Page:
Can materials be smart? The fascination of magnetic hybrid materials
Date & Time – t.b.d.

Prof. Stefan Odenbach, TU Dresden, Dresden, Germany

Abstract: The term “Smart Materials” has been used for many years both in scientific literature and in the press in general. This raises the question of what is meant by “smart materials”? If one looks at the literature here, it is generally assumed that these are materials whose properties can be altered by external stimuli. The number of possible stimuli is unbelievably large. If one looks at materials whose influence can be technically used, magnetic hybrid materials represent a prototype of the “smart materials” class. These materials, which consist of magnetic nano- or microparticles in a non-magnetic matrix, can be controlled by the effect of magnetic fields. If a simple Newtonian liquid is chosen as the matrix material, ferrofluids or magnetorheological fluids are obtained depending on whether magnetic nanoparticles or microparticles are used. The change in particle size alone leads to significant changes in material behaviour in the magnetic field. While ferrofluids not only allow a change of their properties in the field but also an active magnetic flow control, magnetorheological fluids can be used to set a magnetically induced yield stress, e.g. for technically relevant force transmissions. But the use of magnetic hybrid materials goes far beyond the technical field. With a suitable composition, ferrofluids can be used in the field of biomedicine. In particular, cancer therapy has been the focus of interest for a long time. Here, the magnetic particles can be used, for example, as magnetically controlled transport vehicles for chemotherapeutic agents. A process known as magnetic drug targeting. And at this point we come full circle back to engineering – the flow processes under magnetic field influence that come into play here are a typical problem in fluid mechanics. The talk will include a general introduction to magnetic hybrid materials and a look at the fluid mechanics investigation of the processes involved in magnetic drug targeting.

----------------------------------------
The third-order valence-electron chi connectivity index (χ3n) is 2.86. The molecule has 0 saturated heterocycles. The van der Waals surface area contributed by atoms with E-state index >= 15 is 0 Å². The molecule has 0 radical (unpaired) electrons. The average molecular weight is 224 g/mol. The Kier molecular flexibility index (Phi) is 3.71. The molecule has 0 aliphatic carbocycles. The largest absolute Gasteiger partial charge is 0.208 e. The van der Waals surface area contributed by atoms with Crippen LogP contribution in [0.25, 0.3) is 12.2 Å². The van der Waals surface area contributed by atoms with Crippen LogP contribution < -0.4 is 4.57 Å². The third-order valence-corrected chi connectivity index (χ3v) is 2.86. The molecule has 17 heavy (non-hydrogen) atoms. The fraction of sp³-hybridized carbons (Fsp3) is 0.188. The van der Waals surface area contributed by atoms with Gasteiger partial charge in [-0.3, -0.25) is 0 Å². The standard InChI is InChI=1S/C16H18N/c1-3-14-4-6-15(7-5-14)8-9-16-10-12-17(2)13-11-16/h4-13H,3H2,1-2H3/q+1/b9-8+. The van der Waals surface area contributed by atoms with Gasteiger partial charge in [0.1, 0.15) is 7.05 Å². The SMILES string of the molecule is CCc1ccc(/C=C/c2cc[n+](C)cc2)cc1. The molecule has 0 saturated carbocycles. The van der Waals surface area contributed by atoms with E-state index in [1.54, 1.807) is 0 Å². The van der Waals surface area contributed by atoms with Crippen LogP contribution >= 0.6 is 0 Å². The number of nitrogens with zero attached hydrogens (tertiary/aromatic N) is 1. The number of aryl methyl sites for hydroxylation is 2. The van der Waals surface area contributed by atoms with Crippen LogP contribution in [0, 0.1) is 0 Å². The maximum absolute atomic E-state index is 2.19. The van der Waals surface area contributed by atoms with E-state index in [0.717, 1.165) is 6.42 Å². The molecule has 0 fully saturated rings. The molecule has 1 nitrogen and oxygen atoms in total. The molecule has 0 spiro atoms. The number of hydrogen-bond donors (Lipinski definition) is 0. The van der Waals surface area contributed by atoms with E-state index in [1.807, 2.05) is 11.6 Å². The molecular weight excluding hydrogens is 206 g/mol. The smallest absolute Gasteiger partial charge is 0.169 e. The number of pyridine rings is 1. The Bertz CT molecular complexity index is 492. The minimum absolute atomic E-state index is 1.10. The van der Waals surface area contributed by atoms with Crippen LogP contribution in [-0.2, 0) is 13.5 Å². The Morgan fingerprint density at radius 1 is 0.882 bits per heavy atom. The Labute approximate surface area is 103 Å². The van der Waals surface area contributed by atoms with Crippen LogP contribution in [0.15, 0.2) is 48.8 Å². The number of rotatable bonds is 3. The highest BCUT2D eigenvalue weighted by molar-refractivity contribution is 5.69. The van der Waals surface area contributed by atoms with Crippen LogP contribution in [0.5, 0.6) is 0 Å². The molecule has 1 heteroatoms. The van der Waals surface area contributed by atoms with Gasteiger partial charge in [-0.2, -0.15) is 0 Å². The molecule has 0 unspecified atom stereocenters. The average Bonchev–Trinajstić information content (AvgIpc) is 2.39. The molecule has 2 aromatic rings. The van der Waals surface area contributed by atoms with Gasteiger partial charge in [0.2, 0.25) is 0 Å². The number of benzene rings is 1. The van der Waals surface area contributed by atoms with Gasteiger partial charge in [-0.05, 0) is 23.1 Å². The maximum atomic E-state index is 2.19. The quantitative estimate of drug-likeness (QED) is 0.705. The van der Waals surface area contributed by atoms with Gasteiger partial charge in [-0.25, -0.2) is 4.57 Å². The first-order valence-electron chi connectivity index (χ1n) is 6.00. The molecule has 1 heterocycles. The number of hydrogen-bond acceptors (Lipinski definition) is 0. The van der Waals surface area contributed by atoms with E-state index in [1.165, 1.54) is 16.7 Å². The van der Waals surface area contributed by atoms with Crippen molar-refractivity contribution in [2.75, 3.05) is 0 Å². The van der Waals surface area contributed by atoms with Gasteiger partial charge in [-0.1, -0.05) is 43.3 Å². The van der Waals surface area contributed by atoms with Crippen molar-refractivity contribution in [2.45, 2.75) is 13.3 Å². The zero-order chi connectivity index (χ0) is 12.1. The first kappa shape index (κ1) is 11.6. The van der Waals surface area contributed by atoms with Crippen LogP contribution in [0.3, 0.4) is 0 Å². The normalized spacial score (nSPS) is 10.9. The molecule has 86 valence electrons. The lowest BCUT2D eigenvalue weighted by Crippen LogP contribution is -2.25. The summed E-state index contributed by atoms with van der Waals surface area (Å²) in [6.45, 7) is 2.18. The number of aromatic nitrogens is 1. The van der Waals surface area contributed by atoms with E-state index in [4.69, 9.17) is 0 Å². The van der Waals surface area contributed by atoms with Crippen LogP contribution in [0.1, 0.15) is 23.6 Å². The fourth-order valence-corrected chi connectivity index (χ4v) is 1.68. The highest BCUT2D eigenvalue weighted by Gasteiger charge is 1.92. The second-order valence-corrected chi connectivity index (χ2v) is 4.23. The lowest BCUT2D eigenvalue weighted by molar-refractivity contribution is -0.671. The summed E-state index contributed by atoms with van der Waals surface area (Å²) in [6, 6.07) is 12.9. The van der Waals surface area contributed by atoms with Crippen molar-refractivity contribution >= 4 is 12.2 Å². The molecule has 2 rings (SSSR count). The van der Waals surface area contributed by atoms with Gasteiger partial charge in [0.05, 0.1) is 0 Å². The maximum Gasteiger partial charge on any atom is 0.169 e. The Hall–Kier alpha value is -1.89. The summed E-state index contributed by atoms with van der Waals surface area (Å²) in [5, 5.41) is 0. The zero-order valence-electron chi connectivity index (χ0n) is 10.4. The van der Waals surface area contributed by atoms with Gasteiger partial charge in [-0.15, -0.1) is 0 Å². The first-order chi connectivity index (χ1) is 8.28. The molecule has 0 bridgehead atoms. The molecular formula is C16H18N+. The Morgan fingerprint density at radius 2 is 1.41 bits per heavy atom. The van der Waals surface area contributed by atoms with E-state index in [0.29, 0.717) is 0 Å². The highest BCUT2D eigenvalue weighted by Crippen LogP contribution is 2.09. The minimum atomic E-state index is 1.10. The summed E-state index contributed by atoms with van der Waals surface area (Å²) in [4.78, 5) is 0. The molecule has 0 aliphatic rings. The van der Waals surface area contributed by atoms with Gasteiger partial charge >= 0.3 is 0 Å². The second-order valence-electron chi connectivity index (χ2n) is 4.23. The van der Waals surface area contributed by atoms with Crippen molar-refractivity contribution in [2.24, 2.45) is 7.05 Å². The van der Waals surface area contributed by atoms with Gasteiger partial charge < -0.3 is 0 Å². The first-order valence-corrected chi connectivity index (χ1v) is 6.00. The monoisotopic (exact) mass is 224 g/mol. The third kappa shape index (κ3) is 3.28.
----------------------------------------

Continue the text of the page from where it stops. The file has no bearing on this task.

Bio: Stefan Odenbach is professor of Magnetofluiddynamics, measuring and automation technology at the TU Dresden. He received his PhD in physics with a topic on magnetic fluids from Ludwig-Maximilians-University in Munich. After a PostDoc phase at BUGH Wuppertal, he became head of the Complex Fluids Department at ZARM at the University of Bremen. He was speaker of a collaborative research center on Magnetofluiddynamics and speaker of two DFG priority programs on magnetic hybrid materials. His research focuses on complex fluids, especially magnetic hybrid materials, and experimental fluid mechanics and metrology.